She and Johnny are forcibly farcast to a planet that seems to be a perfect imitation of Old Earth, located somewhere in the Hercules cluster, into a portion of Italy, set around the time-period the real Keats died of tuberculosis. The next day, they are attacked by several thugs in the employ of the Shrike Church, which seems to think that Johnny is trying to renege on a pledge he made to them to go on the last pilgrimage to the Time Tombs, as the Bishop tells them when they show up at the Lusus Shrike Church looking for an explanation. However, for Johnny to go on the pilgrimage, he would have to cut himself off from the TechnoCore, invest a pitiful shred of his AI self in the limited capacity of the physical brain in his body.

However, the moment he does this by causing his AI personality to self-destruct, the TechnoCore will be vulnerable for a tiny amount of time; vulnerable to intrusion, to data-theft- and Johnny knows exactly what data he wishes to steal to better understand his place in the TechnoCore and indeed the reasons for his very existence. For this nigh-suicidal intrusion, Lamia enlists an old acquaintance: Ernest "BB" Surbringer, a "cyberpuke" (Simmons's term for a combination of hacker and cracker). He is intrigued by the prospect of duplicating "Cowboy Gibson"'s (an allusion to noted cyberpunk author William Gibson) feat of penetrating the TechnoCore.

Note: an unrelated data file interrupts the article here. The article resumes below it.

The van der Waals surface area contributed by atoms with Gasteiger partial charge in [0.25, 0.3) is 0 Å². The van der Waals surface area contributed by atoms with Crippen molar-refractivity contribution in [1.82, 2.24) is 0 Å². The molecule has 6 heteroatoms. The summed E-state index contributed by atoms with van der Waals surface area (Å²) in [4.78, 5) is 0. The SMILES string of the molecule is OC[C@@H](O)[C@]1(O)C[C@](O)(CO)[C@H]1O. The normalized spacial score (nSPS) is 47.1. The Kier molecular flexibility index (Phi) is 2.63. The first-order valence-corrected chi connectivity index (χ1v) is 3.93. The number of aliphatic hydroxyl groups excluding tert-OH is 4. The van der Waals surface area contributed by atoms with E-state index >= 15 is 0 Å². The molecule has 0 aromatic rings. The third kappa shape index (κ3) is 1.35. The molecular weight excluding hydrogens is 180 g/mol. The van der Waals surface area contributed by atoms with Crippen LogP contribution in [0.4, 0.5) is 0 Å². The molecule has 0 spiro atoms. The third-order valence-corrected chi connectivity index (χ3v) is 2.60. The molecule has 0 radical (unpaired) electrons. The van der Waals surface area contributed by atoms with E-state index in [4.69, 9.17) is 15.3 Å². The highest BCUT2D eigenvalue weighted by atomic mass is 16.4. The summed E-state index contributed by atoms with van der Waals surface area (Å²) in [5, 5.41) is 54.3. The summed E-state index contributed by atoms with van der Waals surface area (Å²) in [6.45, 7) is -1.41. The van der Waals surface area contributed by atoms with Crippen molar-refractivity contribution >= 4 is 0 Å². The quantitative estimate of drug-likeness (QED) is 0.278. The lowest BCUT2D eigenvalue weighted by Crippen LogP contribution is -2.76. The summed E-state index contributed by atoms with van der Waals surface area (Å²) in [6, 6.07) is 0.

Ernest dies in the attempt, and Lamia barely survives, but they nevertheless succeed in acquiring the data. Johnny relates it to Lamia: the TechnoCore is not as monolithic as it appears; it is fiercely divided into at least three factions, around the two axes of what to do about humans, and how to proceed with the so-called "Ultimate Intelligence" project - the UI project is the logical extension of the AI's constant drive to self-improvement: the end-goal is to create an intelligence of such power, such knowledge, such effective algorithms and immense computing power, that no more powerful intelligence is conceivable. The UI would be omniscient and omnipotent - God, in other words. But the factions differ on this project.